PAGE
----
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Improvement That Wood Be Hard to Ignore

UMD NRRI Scientist Matthew Aro
NRRI Research Scientist Matt Aro and the wood thermal modification kiln




























Relieving an overexploited resource

Natural Resources Research Institute (NRRI) Research Scientist Matt Aro and his colleagues are using thermal modification, the method of heating wood in a specialized kiln at different temperatures and pressure levels, to ‘upgrade’ the performance of under-performing wood species. Doing so, without using any additives except heat, may be a way to create more environmentally conscious wood products.

Although different species of wood may seem roughly equal from an outside perspective, certain species of trees are more useful than others. Various species of cedar, for example, are widely used as construction supplies due to their durability, stability, and moisture resistant qualities. Varieties of cedar have also historically been overexploited because of these desirable properties.

By heating and pressurizing wood at the right temperature in a specialized kiln for anywhere from 14 to 20 hours, the research team can improve upon many valuable performance properties. This can have the effect of making historically undervalued and underutilized wood species perform similarly to other high-performing species.

"Thermally modified wood is more dimensionally stable when exposed to water, which means that it is harder to make it bend or warp when exposed to moisture through precipitation or high humidity," Aro explained. "It also has higher biological durability. Fungi have a harder time damaging thermally modified wood because, in part, there are fewer sugars (i.e., food) in the wood."

Thermal modification is not a new technology, having been used by companies in Finland, Germany, and Denmark for a few decades. “This process is relatively new to North America,” Aro said. “Thermal modification has been around in European countries such as Denmark since the mid-1990s, but only recently have manufacturers been experimenting with the process here.” What is new are the practical applications of thermal modification for the Northland.

Building (and opening) new doors

NRRI received a $600,000 grant from the National Science Foundation to expand their research on thermal modification. "What we are working on right now, is experimenting with thermal modification on engineered wood products. This includes stuff like plywood and laminated veneer lumber, which is basically made from combinations of different kinds of wood particles, flakes, or veneers glued together."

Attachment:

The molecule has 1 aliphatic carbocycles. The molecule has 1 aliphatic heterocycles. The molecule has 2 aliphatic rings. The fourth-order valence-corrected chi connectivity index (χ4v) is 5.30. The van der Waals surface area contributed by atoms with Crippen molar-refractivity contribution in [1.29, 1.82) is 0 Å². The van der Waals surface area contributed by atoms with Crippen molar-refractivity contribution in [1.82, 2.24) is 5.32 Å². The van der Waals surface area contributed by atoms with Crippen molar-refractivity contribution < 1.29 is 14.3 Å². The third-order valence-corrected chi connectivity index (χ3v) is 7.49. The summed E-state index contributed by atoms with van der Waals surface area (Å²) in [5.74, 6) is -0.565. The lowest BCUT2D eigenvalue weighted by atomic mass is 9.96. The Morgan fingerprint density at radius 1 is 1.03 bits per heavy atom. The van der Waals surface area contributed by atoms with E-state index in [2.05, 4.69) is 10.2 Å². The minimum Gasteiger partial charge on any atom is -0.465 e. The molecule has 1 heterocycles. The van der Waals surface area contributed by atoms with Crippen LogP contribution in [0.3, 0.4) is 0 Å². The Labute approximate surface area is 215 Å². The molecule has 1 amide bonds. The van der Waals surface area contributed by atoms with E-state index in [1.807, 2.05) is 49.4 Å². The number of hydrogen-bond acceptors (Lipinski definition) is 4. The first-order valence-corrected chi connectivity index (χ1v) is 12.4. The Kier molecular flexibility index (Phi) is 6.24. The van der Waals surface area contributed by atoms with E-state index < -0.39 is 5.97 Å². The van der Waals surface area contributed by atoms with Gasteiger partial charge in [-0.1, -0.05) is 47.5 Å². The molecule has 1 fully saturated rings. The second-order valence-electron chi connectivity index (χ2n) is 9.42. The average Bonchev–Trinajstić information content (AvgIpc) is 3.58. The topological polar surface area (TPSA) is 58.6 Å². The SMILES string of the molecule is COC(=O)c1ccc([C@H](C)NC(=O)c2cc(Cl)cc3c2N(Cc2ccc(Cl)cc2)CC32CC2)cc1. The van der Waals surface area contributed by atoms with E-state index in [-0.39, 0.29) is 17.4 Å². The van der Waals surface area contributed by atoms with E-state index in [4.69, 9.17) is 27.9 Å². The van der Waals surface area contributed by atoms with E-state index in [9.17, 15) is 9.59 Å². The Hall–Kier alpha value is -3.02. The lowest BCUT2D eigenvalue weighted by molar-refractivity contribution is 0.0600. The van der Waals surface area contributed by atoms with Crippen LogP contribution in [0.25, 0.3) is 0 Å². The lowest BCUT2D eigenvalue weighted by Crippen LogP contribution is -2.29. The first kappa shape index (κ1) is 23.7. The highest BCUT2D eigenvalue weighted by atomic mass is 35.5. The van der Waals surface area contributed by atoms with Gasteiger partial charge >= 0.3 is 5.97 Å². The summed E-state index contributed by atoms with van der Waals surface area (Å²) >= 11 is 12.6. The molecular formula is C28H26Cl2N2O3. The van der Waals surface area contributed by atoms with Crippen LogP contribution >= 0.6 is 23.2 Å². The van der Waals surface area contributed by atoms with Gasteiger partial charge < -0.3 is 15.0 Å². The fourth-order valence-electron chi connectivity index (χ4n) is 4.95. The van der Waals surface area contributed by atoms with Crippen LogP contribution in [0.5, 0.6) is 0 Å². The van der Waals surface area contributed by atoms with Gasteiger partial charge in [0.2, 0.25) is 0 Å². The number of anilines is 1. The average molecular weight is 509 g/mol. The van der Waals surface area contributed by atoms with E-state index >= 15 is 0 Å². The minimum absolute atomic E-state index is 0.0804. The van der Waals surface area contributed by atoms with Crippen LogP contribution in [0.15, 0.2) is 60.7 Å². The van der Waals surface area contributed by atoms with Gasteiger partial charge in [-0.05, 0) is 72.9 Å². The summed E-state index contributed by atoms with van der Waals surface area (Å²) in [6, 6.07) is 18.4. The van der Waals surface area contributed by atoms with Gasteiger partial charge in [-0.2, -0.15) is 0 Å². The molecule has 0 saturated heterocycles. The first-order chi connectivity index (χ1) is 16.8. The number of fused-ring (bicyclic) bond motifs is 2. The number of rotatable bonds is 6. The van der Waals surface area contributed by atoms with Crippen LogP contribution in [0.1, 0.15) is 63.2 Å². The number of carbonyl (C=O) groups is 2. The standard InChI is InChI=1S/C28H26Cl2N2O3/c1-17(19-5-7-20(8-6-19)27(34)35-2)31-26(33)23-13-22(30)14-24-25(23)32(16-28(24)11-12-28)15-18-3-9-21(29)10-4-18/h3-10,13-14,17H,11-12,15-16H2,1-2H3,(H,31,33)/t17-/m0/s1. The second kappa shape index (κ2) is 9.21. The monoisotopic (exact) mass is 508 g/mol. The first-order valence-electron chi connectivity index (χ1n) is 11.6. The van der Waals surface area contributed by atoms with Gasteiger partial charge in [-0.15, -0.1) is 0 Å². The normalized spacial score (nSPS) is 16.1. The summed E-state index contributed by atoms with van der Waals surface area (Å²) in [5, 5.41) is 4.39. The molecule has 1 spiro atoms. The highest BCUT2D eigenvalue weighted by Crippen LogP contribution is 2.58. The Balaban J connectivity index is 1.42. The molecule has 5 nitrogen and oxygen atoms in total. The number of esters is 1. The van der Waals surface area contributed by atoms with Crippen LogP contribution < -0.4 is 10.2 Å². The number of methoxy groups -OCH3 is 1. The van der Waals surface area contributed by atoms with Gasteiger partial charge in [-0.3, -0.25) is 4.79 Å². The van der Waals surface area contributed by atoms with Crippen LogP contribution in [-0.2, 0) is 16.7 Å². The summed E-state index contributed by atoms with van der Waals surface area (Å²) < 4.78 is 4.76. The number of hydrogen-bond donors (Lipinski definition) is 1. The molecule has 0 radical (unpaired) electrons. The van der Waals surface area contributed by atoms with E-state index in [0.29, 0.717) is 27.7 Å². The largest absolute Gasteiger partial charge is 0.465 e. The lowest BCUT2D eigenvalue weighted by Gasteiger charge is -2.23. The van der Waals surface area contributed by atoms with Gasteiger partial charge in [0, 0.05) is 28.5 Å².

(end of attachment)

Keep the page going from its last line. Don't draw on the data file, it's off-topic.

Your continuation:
Aspen boards. The darker ones have been thermally modified.
  Aspen boards, both thermally modified (right) and not (left)

This research has the potential to advance the development of engineered wood products with drastically improved dimensional stability, resistance to biodeterioration and weathering, extended service-life, and reduced environmental impacts. This may increase the use of wood, a renewable, sustainable, and carbon-storing material.

The National Science Foundation provided NRRI with a further $120,000 to foster the development of thermally modified engineered wood products internationally. The Wood Science and Forest Products department at Lakehead University in Thunder Bay, Ontario, is working with NRRI to make Eastern Larch wood more attractive to manufacturers and production companies. Eastern Larch grows in some areas of Minnesota, and coast to coast in Canada, but its classification as a softwood makes it more difficult to market for certain applications.

Given the potency of this process, it may seem tempting to view thermal modification as a catch-all capable of turning useless wood species into perfect construction material. Aro discourages that viewpoint.

"Part of the reason that it has taken a while for the thermal modification process to catch on in the States is that, in the past, people may have overstated the value of thermally modified wood a little bit," Aro admitted of the process. "One thing to keep in mind about construction is that there are no silver bullets – every building material has its upsides and downsides. Certain kinds of wood will always, as a general rule, perform better than others. But by doing this research, we can fill that gap slightly and find uses for local wood. In the process, we'll stimulate our region's critical forests products industry."

Finding a home, building a future

One place where the thermally modified wood has already found a home is northern Minnesota's Sax-Zim Bog, a location famous among wildlife enthusiasts as a haven for a wide variety of birds, animals, and plants. "The husband of Sue French, a scientist in our research program, was talking with some of the 'Friends of Sax-Zim Bog' folks, people responsible for the land. During their discussion the idea of building a visitor's center from local products came up, and it was proposed that they use our thermally modified wood. We thought that it would be great, and when they saw the gorgeous color that thermal modification treatment gives the wood, they agreed, and we treated 1200 board-feet of wood. It was a great way to showcase the technology, and it turned out looking great."

Those who are interested in seeing the thermally modified wood in action, as well as birds and other wildlife, should visit the Sax-Zim Bog's website or its new visitor center which opened on March 8 and is constructed from local, sustainable materials. Click here to visit the NRRI website.



Written by Zach Lunderberg, Mar. 2014

 



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